One of the most interesting of the stories in the special comes in its third episode.  The song, ‘Buddy Can You Spare a dime’ is discussed early on in this segment.  It’s noted that the song was a response to what was going on in the Great Depression.  And if it hadn’t been included in a Broadway play, the powers that be might have kept this extremely important song from every having become known to anyone.  It shows the power of the unseen men in suits even back then.  And that it resonated so much with American audiences today shows its continued musical and cultural importance, especially in this nation’s current economic and political state.  From this point, the program expands on this topic, explaining how musical theater increasingly became the voice of Americans as they weren’t able to voice their own opinions openly.  In simple terms, it shows how musical theater really became the voice of the voiceless, so to speak.

The story behind ‘Buddy Can You Spare a Dime’ is just one of so many at which audiences will amaze.  Equally interesting are the stories of how Disney helped to bring Broadway into a new age and of a working class man’s rise to fame with his original play, “Rent”, his untimely death, and the reaction to his play and passing.  That moment alone will leave any viewer feeling at least somewhat emotional.  It makes for one of the documentary’s more memorable moments.  Just as memorable as that moment are the extra performances included in the triple-disc set as bonus features.  Each disc includes bonus performances of acts from each highlighted era.  They are more than just bonus footage.  They serve to help illustrate the type of performances being held during each era.  And the very fact that the oldest of footage has stood the test of time so well is just as impressive as the stories included throughout the program’s length.

The stories and the footage together make for quite the viewing experience for any Broadway lover.  There is at least one more factor that makes this set the complete item for fans of the theater.  That factor is the set’s packaging.  PBS has hit the mark on the head with the set’s packaging.  All three discs included in the set are placed on their own spot inside the set’s box.  The first two discs are placed back to back on opposite sides of an insert, while the third disc is placed on the backside of the box.  Placing the discs in this fashion protects all three and thus increases their longevity.  Looking at the set from this vantage point to that of the presentation itself, PBS has assembled a documentary that is fitting both for students of the theater arts and of any lover of the theater.  It’s available now.  It can be ordered online direct via PBS’ online store, at http://www.shoppbs.org.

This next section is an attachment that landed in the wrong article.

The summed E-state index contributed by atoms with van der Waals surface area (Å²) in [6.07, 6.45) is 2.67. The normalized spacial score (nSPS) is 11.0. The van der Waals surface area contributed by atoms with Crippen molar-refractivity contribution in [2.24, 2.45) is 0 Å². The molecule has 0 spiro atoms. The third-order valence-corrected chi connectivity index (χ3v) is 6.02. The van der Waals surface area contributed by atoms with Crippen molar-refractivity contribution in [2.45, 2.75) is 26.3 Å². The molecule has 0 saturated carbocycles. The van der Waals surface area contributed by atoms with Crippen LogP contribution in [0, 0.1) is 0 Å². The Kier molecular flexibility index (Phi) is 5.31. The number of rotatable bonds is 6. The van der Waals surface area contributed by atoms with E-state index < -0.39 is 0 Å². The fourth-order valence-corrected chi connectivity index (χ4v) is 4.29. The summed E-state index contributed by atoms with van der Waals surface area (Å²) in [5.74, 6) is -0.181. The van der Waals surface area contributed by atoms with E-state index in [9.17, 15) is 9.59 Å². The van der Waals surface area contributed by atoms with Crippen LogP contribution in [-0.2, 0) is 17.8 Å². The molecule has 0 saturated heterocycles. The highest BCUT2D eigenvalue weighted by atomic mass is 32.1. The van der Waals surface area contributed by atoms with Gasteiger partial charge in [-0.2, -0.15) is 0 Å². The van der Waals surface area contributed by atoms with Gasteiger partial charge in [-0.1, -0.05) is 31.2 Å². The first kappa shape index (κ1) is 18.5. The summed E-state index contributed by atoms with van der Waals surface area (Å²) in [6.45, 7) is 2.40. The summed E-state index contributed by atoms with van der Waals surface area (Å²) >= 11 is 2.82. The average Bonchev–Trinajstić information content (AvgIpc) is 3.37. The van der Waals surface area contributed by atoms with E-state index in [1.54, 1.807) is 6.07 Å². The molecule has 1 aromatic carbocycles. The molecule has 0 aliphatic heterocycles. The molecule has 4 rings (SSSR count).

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Top 10 Major Motion Pictures Of 2012

Top 10 Movies of 2012

 

Courtesy:  Sony Pictures Home Entertainment

Courtesy: Sony Pictures Home Entertainment

1.  The Artist:  While it originally made its debut overseas in 2011, it wasn’t until January 20th of this year that The Artist actually made its nationwide debut in theaters across the U.S.  Before then, only the lucky few at the big festivals got to see it.  That being the case, it should be considered a 2012 release.  So what makes it 2012’s best?  So much could be said.  At a time when so much of what Hollywood churns out is prequels, sequels, and remakes, this story—distributed by Sony Pictures—went the total opposite.  How simple and ingenious is it to make a silent film in a movie of major flash-bang-boom films?  Because the movie’s only sound is its music, viewers are forced to watch.  And the cast was force to really put on its best possible performance, rather than rely on everything else that most movies use to distract audiences from poor performances.  The music is quite enjoyable, too.  And of course, the general cinematography is just as impressive.  It all combines to make for a movie that any movie lover should see at least once.

Mirror Mirror BD2.  Mirror, Mirror:  Some of you might shake your heads at this pick.  But the reality is that this is really a fun and family friendly movie.  Both boys and girls will enjoy it as will parents.  While young Lily Collins (the daughter of superstar Phil Collins) is billed as the lead star here, it’s the dwarves who are really the story’s stars.  Their antics make for more than their share of laughs.  Though watching Prince Alcott (Armie Hammer—The Lone Ranger) put under the evil queen’s puppy love spell is pretty funny, too.  It’s obvious that this spoof of the classic fairy tale was aimed both at boys and girls.  With its mix of wit and charm, it will always be one of the best takes on the old Snow White story.

Courtesy:  Disney Studios

Courtesy: Disney Studios

3.  The Odd Life of Timothy Green:  This is another truly enjoyable family movie.  The general story is one to which any parent can relate and will enjoy because of that.  Though the concept of what happens with Timothy might be a little bit tough to discuss with younger viewers.  The beautiful backdrop adds even more warmth to the story.  And the cast’s acting makes suspension of disbelief so easy.  Sure it’s sappy, emotional, and all that jazz.  But that can be forgiven as it’s such an original and heartwarming story.       

Courtesy:  20th Century Fox

Courtesy: 20th Century Fox